Last time, I introduced the Pairing heap, and showed an example of its structure and how it changes as items are added and removed. At first glance it seems unlikely that this can be faster than the binary heap I spent so much time exploring three years ago. But it can be. Let me show you how.
As I mentioned in the discussion of the binary heap, inserting an item takes time proportional to the base-2 logarithm of the heap size. If there are 100 items in the heap, inserting a new item will take, worst case, O(log2(100)) operations. Or, about 7 swaps. It could be fewer, but it won’t be more. In addition, removing the minimum item in a min-heap will require O(log2(n)) operations. In a binary heap, insertion and removal are O(log n).
As you saw in my introduction to the Pairing heap, inserting an item is an O(1) operation. It never involves more than a comparison and adding an item to a list. Regardless of how many items are already in the heap, adding a new item will take the same amount of time.
Removal, though, is a different story altogether. Removing the smallest item from a Pairing heap can take a very long time, or almost no time at all.
Consider the Pairing heap from the previous example, after we’ve inserted all 10 items:
0 | 6,4,3,5,8,9,7,2,1
It should be obvious that removing the smallest item (0) and re-adjusting the heap will take O(n) operations. After all, we have to look at every item during the pair-and-combine pass, before ending up with:
1 | 2, 8, 3, 4 | | | | 7 9 5 6
But we only look at n/2 items the next time we remove the smallest item. That is, we only have to look at 2, 8, 3, and 4 during the pair-and-combine pass. The number of items we look at during successive removals is cut in half with each removal, until we get to two or three items per removal. Things fluctuate a bit, and it’s interesting to write code that displays the heap’s structure after every removal.
By analyzing the mix of operations required in a very large number of different scenarios, researchers have determined that the amortized complexity of removal in a Pairing heap is O(log n). So, asymptotically, removal from a Pairing heap is the same complexity as removal from a binary heap.
It’s rather difficult to get a thorough analysis of the Pairing heap’s performance characteristics, and such a thing is way beyond the scope of this article. If you’re interested, I suggest you start with Towards a Final Analysis of Pairing Heaps.
All other things being equal, Pairing heap should be faster than binary heap, simply because Pairing heap is O(1) on insert, and binary heap is O(log n) on insert. Both are O(log n) on removal. Keep in mind, though, that an asymptotically faster algorithm isn’t always faster in the real world. I made that point some time back in my post, When theory meets practice. On average, Pairing heap does fewer operations than does binary heap when inserting an item, but Pairing heap’s individual operations are somewhat more complex than those performed by binary heap.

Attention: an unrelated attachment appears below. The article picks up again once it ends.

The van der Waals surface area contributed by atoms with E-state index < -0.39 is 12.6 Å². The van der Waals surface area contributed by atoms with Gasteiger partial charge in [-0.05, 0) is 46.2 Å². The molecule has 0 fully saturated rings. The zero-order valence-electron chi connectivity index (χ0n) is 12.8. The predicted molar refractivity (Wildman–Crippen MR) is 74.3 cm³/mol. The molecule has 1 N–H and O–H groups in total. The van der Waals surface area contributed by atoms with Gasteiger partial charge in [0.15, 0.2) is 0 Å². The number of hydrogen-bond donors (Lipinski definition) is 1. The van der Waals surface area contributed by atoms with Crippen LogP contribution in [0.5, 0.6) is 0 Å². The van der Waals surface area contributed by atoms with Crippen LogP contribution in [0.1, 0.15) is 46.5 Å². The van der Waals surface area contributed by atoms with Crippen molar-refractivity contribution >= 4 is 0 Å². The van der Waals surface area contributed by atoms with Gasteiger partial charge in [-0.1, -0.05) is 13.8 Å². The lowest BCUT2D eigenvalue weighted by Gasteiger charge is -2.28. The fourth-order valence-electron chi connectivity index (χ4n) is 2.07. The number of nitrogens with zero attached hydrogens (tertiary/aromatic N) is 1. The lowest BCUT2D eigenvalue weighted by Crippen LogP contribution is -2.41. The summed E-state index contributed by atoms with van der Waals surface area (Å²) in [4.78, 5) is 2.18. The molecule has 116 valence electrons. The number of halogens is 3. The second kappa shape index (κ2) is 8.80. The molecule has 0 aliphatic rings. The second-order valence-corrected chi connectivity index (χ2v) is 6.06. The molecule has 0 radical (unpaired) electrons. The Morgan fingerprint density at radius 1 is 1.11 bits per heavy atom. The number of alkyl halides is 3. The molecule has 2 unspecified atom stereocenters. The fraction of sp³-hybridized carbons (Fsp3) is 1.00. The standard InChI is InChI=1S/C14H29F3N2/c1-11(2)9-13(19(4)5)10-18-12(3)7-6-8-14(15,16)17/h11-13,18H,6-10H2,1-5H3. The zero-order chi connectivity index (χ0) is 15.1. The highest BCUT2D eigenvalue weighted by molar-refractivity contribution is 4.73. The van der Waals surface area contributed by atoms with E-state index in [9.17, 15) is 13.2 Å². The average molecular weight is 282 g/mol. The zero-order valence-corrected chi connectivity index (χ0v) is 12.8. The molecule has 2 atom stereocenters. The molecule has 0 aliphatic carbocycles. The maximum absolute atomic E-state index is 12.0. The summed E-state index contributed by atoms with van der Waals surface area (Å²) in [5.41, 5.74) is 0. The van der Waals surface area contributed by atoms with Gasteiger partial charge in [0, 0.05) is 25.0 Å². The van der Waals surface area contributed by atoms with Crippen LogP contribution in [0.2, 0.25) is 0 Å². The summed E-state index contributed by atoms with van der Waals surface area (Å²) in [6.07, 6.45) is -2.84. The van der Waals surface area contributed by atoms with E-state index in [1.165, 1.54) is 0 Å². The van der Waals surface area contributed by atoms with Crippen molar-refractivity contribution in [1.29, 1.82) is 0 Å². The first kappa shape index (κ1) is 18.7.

You also have to take into account that Pairing heap can do some things that binary heap can’t do, or can’t do well. For example, the merge (or meld) function in Pairing heap is an O(1) operation. It’s simply a matter of inserting the root node of one heap into another. For example, consider these two pairing heaps:
1 0 | | 2, 8 5 | 4
To merge the two heaps, we treat the root nodes just as we would two siblings after removing the smallest item. We pair them to create:
0 | 1, 5 | 2, 8 | 4
With binary heap, we’d have to allocate a new array that’s the size of both heaps combined, copy all items from both heaps to it, and then call the
Heapify method to rebuild the heap. That takes time proportional to the combined size of both heaps.
And, as I mentioned previously, although changing the priority of an item in a binary heap isn’t expensive (it’s an O(log n) operation), finding the node to change is an O(n) operation. With Pairing heap, it’s possible to maintain a node reference, and it’s been shown (see the article linked above) that changing the priority of a node in a Pairing heap is O(log log n).
Another difference between Pairing heap and binary heap is the way they consume memory. A binary heap is typically implemented in a single contiguous array. So if you want a heap with two billion integers in it, you have to allocate a single array that’s 8 gigabytes in size. In a Pairing heap, each node is an individual allocation, and each node contains two pointers (object references). A Pairing heap of n nodes will occupy more total memory than a binary heap of the same size, but the memory doesn’t have to be contiguous. As a result, you might be able to create a larger pairing heap than you can a binary heap. In .NET, for example, you can’t create an array that has more than 2^31 (two billion and change) entries. A Pairing heap’s size, however, is limited only by the available memory.